The Democratic National Committee planned 12 official DNC-sanctioned debates for those vying for the Democratic nomination for President of the United States in 2020. The DNC’s first presidential debate was held in two groups on June 26th and 27th of 2019 in Miami, Florida.
So far, according to the DNC, there have been a total of 29 major Democratic candidates and of these, 23 have participated in at least one debate. And unless you’re living under a rock, you no doubt noticed that debates #7, #8, #9 and #10 were just held in the four early voting states: Iowa, New Hampshire, Nevada and South Carolina, respectively.
Imagine if you could moderate a series of 12 debates between potential financial advisors, before casting your vote for one of them to manage your assets. What kind of questions would you ask? Would there be real differences in their answers? What would the highlights be? Would they attack one another?
Let’s pretend you are the moderator and half a dozen financial advisors are vying for your vote (interviewing 29 is way too many). Here are some topics to consider asking.
What is your professional background and what real- world experiences do you have? Find out exactly where an advisor worked, for how long and why they left. Ask them to describe their work experience and how it relates to their current practice.
Advisors carry all sorts of professional designations such as Certified Financial Planner, Certified Public Accountant-Personal Financial Specialist, Charted Financial Analyst and Chartered Financial Consultant, among others. Different associations give these titles and some require more extensive training and test- taking than others. It is true that most of these require the advisor undergo specific training, studying, pass tests and adhere to codes of conduct. If they hold a designation or certification, check their background with the relevant professional organizations.
This sounds like an obvious question, but it’s worth asking directly and listening carefully to the answer. An advisor’s services depend on their credentials, licenses and areas of expertise. One cannot sell insurance or securities products, such as mutual funds or stocks, without the proper licenses, or give investment advice unless registered with state or national authorities. Don’t assume anything.
Again, it sounds obvious, but ask anyway. As part of your agreement, an advisor should clearly tell you in writing how they are paid for the services provided. The most common ways are fees based on an hourly rate, a flat rate or a percentage of your assets or net worth. While the amount you pay the advisor depends on your particular needs, they should give you a precise breakdown of costs based on the work performed.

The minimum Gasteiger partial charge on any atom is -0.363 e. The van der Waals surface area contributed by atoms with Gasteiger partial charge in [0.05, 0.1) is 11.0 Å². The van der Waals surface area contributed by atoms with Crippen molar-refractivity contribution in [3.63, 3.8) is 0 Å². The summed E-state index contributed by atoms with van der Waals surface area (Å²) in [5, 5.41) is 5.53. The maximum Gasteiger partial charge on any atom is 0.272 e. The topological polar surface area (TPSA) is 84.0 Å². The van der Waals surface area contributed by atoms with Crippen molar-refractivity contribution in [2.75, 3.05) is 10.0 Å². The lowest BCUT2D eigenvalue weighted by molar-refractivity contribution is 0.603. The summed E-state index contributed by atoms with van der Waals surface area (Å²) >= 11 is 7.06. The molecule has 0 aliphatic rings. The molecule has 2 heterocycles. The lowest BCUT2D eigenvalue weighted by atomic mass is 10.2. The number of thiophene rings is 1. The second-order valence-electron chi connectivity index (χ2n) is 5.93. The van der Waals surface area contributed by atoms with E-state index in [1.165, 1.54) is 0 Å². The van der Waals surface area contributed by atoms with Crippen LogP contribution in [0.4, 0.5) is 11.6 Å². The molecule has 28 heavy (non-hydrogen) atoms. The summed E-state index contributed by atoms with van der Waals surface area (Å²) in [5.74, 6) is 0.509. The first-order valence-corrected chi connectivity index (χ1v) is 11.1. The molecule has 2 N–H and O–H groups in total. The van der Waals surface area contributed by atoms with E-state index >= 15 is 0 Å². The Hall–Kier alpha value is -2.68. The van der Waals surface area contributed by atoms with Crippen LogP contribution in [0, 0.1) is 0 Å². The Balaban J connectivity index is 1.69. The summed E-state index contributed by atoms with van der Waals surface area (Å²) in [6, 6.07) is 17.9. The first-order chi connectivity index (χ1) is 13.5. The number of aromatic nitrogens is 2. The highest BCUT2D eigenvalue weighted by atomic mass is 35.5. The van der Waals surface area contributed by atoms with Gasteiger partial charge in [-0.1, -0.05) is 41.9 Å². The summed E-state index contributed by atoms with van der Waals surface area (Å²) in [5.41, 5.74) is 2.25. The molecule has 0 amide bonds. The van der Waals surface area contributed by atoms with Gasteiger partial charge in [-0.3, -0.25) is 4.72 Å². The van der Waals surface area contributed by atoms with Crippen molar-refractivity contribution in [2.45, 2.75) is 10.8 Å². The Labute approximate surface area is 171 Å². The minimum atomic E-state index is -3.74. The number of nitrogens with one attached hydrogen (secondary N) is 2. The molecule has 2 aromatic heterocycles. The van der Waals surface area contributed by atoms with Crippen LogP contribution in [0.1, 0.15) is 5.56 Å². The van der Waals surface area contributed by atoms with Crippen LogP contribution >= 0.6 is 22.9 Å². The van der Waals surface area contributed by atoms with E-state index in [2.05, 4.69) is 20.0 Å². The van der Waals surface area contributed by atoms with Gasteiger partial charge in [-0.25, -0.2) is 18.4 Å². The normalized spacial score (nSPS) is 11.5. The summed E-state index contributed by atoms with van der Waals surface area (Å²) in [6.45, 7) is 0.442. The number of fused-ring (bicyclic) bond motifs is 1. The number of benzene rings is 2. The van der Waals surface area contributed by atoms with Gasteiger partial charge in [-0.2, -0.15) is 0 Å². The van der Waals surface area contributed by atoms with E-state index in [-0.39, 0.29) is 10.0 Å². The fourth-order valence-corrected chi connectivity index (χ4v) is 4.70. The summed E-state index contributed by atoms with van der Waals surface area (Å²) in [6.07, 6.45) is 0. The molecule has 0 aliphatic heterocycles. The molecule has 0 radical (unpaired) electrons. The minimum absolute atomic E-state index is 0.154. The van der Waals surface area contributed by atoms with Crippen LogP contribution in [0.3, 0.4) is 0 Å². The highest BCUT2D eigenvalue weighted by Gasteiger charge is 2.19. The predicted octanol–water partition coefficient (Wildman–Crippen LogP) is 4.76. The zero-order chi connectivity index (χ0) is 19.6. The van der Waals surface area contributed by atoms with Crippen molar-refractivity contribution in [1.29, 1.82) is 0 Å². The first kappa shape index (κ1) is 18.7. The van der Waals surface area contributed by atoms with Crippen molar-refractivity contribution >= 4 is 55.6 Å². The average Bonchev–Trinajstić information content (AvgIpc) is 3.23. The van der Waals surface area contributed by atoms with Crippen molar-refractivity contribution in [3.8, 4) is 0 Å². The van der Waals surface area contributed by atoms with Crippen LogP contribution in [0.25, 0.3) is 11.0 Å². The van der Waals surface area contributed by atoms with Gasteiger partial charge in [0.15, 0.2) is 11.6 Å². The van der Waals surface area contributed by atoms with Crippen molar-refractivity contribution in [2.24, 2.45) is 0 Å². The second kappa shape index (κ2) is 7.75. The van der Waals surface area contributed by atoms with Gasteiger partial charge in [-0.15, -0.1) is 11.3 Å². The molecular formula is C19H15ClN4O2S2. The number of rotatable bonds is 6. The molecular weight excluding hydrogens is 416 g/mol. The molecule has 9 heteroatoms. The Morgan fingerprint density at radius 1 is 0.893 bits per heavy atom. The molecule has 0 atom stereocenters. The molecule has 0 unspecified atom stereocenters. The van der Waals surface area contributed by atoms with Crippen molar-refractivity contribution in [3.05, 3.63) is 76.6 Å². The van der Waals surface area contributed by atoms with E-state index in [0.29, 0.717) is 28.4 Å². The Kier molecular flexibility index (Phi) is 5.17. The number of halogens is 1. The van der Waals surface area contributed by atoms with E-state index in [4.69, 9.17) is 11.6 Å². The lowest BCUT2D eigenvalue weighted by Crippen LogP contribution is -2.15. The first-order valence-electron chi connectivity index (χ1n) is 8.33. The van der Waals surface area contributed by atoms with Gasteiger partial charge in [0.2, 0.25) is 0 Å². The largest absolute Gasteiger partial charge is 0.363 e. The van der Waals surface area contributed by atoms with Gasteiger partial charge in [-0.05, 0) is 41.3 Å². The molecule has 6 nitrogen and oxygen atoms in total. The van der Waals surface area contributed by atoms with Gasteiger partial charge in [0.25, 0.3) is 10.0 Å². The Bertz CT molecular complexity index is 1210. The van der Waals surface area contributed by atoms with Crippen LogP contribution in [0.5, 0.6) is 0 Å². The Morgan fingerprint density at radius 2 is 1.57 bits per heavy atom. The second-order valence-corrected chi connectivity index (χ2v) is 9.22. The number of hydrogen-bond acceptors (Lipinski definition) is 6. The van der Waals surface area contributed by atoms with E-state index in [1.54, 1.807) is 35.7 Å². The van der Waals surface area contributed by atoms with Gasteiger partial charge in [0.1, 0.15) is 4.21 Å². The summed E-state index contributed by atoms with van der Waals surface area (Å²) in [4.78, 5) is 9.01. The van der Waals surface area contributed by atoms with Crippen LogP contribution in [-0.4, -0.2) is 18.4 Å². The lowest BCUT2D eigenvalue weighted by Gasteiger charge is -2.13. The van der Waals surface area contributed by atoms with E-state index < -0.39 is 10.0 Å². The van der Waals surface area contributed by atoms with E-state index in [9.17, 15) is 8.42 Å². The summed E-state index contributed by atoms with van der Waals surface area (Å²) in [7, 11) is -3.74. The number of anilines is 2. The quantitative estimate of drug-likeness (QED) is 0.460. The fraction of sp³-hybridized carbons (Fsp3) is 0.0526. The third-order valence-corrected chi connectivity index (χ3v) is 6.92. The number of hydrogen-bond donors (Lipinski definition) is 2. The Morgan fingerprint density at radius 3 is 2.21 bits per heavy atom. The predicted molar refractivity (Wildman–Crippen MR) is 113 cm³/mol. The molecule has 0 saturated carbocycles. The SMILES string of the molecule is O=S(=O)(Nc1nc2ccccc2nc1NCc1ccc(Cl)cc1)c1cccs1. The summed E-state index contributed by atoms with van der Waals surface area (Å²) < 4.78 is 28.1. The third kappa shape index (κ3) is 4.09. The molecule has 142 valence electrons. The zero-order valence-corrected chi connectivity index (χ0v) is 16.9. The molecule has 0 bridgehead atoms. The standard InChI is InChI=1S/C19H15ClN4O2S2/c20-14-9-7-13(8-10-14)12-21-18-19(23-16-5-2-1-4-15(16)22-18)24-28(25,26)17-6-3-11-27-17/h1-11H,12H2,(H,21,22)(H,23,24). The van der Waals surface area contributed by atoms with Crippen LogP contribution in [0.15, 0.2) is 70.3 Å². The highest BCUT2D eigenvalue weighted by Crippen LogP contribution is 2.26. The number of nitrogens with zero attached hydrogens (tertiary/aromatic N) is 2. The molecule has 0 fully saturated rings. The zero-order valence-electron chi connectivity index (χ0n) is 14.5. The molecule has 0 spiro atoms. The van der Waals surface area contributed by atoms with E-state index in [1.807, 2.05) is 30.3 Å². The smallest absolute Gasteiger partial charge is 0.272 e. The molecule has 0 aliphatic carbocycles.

Some business relationships, affiliations or partnerships that the advisor has could affect their professional judgment while working with you, inhibiting them from acting in your best interest. Many hold themselves to a fiduciary standard, meaning that the advisor can only act in the client’s best interest. Others only follow a suitability standard, meaning that recommendations need only be suitable to the client.
Ask the advisor for a description of conflicts of interest in writing. For example, advisors who sell insurance policies, securities or mutual funds usually have a business relationship with the companies that provide these financial products. They should be listed as potential beneficiaries from their recommendations. An advisor likely also has relationships or partnerships that they should disclose to you, such as compensation received for referring you to an accountant or attorney, for example.
Government and professional regulatory organizations, such as the Securities and Exchange Commission, Financial Industry Regulatory Authority, your state insurance and securities departments and other professional organizations keep records on the disciplinary history of financial advisors. Ask your advisor about their past history. And then trust, but verify by contacting these groups and conduct an online background check (it’s free by the way).
Ask the advisor for a written agreement detailing the services you receive and all costs that you are responsible for in your relationship. Don’t just recycle it. Keep this document in your files for future reference.
Our country has a rich history of political debates and the first true presidential debate was held in 1858 between Abraham Lincoln and Stephen Douglas. And over the next 150+ years, political debates have added to or detracted from a candidate’s appeal – go to YouTube and watch the first televised presidential debate between Richard Nixon and John F. Kennedy during the 1960 campaign, where the contrast between the two candidates was stark.
So, while you are unlikely to get a bunch of financial advisors to agree to go on stage in front of a camera as you pepper them with questions, at least make sure you ask them the tough questions.
Your financial plan depends on it.